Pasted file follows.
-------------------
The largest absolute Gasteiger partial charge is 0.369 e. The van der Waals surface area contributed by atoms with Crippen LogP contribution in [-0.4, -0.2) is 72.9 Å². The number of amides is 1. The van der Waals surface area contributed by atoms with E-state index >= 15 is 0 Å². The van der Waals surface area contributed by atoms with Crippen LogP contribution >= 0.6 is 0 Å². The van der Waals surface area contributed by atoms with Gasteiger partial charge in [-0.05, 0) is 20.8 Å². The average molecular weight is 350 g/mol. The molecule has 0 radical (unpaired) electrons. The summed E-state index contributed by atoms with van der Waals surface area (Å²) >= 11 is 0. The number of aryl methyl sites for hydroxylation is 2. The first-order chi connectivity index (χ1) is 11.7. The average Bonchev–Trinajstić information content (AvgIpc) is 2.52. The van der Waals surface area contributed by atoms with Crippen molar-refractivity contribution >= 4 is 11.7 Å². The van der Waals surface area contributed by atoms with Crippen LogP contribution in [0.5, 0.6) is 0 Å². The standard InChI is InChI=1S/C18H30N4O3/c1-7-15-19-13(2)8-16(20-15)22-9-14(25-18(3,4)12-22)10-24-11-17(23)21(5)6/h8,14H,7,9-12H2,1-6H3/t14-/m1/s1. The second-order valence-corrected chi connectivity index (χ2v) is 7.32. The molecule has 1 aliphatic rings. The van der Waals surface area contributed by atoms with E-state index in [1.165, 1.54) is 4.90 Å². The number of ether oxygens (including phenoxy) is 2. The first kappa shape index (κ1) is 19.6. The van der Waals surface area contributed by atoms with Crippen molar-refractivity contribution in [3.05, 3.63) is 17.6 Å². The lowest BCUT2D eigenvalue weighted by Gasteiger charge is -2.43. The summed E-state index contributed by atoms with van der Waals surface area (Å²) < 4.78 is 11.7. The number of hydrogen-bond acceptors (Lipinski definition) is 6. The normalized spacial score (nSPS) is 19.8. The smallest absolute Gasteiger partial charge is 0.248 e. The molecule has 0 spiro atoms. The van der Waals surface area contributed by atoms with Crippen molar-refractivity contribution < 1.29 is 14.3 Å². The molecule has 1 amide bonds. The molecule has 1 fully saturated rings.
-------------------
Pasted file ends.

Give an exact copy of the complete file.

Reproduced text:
The largest absolute Gasteiger partial charge is 0.369 e. The van der Waals surface area contributed by atoms with Crippen LogP contribution in [-0.4, -0.2) is 72.9 Å². The number of amides is 1. The van der Waals surface area contributed by atoms with E-state index >= 15 is 0 Å². The van der Waals surface area contributed by atoms with Crippen LogP contribution >= 0.6 is 0 Å². The van der Waals surface area contributed by atoms with Gasteiger partial charge in [-0.05, 0) is 20.8 Å². The average molecular weight is 350 g/mol. The molecule has 0 radical (unpaired) electrons. The summed E-state index contributed by atoms with van der Waals surface area (Å²) >= 11 is 0. The number of aryl methyl sites for hydroxylation is 2. The first-order chi connectivity index (χ1) is 11.7. The average Bonchev–Trinajstić information content (AvgIpc) is 2.52. The van der Waals surface area contributed by atoms with Crippen molar-refractivity contribution >= 4 is 11.7 Å². The van der Waals surface area contributed by atoms with Crippen LogP contribution in [0.5, 0.6) is 0 Å². The standard InChI is InChI=1S/C18H30N4O3/c1-7-15-19-13(2)8-16(20-15)22-9-14(25-18(3,4)12-22)10-24-11-17(23)21(5)6/h8,14H,7,9-12H2,1-6H3/t14-/m1/s1. The second-order valence-corrected chi connectivity index (χ2v) is 7.32. The molecule has 1 aliphatic rings. The van der Waals surface area contributed by atoms with E-state index in [1.165, 1.54) is 4.90 Å². The number of ether oxygens (including phenoxy) is 2. The first kappa shape index (κ1) is 19.6. The van der Waals surface area contributed by atoms with Crippen molar-refractivity contribution in [3.05, 3.63) is 17.6 Å². The lowest BCUT2D eigenvalue weighted by Gasteiger charge is -2.43. The summed E-state index contributed by atoms with van der Waals surface area (Å²) < 4.78 is 11.7. The number of hydrogen-bond acceptors (Lipinski definition) is 6. The normalized spacial score (nSPS) is 19.8. The smallest absolute Gasteiger partial charge is 0.248 e. The molecule has 0 spiro atoms. The van der Waals surface area contributed by atoms with Crippen molar-refractivity contribution < 1.29 is 14.3 Å². The molecule has 1 amide bonds. The molecule has 1 fully saturated rings.